“Mommy, I don’t want to go to school tomorrow.”
“Why not, sweetie? You love school.”
“No I don’t. I don’t like school. I don’t like it!”
“Why don’t you like school?”
“Because my friends are all scared of me.”
This last was said with a quivering lip, eyes full of unshed tears.
And it broke my heart.
It’s true. Her friends are scared of her. She’s been so unbelievably naughty that no one knows when she’s going to lash out. So they, I guess, don’t want to play with her.
My poor little three-year-old daughter. Feeling alienated, friendless and alone.
Her own doing? Sure. But she doesn’t understand that. I don’t think she even knows why she lashes out.
I’ve got lots of guesses. Maybe she was just too tired. Maybe she was hurting – her ears, her teeth, who knows. Maybe she just wanted more attention.
But I don’t have the answers. And she can’t give me any.
So I put her to bed early. Give her tylenol – just in case. And pray.
I don’t want her to be naughty. Not because of the problems it poses in my life. I can figure those out. I just don’t want her to be hurt. Don’t want her to feel like the odd one out – the one no one likes.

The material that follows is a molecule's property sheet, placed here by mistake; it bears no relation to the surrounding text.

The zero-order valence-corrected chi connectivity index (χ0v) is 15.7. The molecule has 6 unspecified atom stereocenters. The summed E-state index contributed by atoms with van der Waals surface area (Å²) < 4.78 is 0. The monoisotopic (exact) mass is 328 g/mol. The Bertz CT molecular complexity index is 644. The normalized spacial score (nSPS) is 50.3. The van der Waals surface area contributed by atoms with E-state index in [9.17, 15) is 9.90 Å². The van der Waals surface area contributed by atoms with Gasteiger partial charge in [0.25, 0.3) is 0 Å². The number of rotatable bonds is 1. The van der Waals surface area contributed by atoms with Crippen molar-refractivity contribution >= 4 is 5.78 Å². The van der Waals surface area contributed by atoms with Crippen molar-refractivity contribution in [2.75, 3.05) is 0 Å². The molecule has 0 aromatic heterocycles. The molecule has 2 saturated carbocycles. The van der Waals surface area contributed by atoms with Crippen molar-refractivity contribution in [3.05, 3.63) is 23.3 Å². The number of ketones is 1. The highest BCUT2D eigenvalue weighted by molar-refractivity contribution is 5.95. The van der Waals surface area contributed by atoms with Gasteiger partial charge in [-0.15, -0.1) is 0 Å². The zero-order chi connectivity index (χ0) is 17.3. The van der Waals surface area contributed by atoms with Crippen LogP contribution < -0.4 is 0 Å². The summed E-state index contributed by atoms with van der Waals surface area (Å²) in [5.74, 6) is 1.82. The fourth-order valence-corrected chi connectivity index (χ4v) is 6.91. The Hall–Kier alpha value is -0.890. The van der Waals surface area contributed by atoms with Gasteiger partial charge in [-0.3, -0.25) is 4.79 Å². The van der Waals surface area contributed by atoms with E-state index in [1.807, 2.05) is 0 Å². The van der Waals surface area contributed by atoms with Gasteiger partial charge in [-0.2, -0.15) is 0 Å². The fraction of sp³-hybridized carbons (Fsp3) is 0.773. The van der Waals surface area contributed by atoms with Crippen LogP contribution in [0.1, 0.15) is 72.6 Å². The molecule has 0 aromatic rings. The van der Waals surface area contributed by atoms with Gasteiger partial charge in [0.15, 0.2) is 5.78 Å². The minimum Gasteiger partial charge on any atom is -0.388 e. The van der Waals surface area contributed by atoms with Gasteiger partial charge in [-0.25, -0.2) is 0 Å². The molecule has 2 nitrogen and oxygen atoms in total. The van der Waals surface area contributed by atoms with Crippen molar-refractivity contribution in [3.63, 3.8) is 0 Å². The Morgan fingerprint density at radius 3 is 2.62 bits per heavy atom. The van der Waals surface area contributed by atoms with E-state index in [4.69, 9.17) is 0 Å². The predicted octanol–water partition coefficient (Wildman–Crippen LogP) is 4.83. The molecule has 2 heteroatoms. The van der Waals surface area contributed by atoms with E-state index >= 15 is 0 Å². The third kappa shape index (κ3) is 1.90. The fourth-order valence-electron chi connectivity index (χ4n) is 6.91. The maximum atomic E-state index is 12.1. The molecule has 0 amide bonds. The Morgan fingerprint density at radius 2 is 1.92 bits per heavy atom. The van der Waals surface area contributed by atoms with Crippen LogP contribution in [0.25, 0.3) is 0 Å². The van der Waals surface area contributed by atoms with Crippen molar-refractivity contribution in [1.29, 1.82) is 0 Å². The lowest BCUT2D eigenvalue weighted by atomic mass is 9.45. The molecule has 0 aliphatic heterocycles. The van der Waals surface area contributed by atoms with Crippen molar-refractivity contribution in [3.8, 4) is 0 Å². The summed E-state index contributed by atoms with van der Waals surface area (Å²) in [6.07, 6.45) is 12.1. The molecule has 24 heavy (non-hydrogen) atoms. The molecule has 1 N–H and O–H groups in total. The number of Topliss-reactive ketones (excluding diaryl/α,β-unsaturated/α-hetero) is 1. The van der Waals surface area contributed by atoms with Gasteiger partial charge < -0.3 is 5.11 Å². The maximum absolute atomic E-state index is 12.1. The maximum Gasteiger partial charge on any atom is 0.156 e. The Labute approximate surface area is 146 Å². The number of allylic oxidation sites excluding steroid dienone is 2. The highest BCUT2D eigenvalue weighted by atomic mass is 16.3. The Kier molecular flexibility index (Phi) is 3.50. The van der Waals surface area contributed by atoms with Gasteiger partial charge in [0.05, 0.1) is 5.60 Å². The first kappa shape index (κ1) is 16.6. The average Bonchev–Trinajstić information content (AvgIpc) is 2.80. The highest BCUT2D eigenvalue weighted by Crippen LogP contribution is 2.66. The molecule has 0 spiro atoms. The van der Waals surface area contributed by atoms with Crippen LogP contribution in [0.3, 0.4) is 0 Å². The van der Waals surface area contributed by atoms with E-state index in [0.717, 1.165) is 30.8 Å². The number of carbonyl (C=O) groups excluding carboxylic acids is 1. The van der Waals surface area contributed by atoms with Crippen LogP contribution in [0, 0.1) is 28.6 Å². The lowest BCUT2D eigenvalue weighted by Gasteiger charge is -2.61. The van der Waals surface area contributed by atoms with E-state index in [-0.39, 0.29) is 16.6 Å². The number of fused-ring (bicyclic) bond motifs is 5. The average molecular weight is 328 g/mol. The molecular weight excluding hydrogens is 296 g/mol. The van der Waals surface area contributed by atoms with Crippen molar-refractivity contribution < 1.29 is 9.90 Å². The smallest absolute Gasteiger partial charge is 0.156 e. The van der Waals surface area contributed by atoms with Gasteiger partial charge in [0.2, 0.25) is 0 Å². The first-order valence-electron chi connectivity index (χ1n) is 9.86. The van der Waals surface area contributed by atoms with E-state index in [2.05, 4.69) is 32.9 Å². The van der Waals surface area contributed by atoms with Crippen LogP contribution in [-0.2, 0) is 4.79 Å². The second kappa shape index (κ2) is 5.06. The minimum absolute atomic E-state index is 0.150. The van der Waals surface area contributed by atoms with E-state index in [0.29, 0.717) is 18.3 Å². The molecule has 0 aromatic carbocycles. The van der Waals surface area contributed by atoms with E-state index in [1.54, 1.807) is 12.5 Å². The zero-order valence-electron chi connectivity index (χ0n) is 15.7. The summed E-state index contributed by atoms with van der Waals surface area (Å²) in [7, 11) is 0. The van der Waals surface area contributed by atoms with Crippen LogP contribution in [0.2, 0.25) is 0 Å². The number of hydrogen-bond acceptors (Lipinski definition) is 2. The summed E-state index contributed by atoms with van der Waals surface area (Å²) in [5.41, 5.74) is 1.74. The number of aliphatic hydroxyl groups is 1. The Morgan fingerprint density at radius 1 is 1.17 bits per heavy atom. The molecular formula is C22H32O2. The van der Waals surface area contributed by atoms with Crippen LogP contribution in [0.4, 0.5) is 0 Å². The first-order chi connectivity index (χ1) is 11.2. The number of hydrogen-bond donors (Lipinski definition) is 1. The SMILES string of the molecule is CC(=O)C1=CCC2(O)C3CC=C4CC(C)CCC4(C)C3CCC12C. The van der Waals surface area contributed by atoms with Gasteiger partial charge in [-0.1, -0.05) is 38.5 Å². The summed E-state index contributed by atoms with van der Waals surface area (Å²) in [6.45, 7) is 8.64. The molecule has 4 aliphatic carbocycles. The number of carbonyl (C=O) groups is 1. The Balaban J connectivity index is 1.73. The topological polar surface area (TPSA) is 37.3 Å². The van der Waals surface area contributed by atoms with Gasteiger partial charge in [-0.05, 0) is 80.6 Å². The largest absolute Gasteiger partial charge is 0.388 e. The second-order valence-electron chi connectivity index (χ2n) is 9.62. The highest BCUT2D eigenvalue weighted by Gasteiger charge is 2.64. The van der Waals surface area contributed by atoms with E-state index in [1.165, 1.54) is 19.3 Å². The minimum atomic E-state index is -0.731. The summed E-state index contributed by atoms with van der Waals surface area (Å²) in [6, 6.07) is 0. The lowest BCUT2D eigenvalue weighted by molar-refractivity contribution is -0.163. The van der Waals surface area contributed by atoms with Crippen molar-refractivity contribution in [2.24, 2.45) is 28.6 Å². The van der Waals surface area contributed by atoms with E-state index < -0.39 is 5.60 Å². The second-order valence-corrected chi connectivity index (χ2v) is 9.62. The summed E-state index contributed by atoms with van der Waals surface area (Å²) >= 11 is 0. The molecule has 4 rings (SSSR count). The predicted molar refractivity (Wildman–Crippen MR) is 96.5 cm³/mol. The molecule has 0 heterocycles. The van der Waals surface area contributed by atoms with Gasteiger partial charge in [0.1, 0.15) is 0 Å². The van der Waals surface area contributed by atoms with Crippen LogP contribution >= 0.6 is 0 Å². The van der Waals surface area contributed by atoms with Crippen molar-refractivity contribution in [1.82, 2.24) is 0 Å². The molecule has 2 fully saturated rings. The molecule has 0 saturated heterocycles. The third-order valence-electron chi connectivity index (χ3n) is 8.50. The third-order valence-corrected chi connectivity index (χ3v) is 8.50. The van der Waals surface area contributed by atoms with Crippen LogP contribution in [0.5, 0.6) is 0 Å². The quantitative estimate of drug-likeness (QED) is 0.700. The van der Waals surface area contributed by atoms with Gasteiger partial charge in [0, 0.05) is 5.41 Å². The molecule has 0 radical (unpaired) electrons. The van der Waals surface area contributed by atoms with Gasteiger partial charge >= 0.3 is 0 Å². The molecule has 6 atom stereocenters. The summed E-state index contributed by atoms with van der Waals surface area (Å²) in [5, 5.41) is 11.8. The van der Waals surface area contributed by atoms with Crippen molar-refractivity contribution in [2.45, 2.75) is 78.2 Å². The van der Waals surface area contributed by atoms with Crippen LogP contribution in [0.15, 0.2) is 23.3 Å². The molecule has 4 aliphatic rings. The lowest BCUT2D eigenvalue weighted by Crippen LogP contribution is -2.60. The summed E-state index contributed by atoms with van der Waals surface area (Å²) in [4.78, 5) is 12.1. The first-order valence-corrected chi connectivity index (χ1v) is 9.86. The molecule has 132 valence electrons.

I want her to be happy and carefree. I want her to putter and play and, you know, just be a kid.
I want to fix this for her.
So I read books. The latest, “Honey, I Broke the Kids,” tells me that I need to be more democratic in my parenting. That kids who lash out in one way or another are seeking to fill a need – for compassion, control…I don’t know. There are four of them.
It advocates for no punishment. Just logical consequences clearly stated at the outset.She says no timeouts, no sending the kid to her room, none of that.
But I wonder. Has that author ever been faced with a kid so angry she literally can’t hear you? Been so afraid of the next tantrum that she spent her days walking around on eggshells, trying not to rock the boat?
Democracy doesn’t really seem to work in that situation.
Sure, she’s hurting. I’m hurting. We’re all hurting.
I just hope it all comes to an end soon.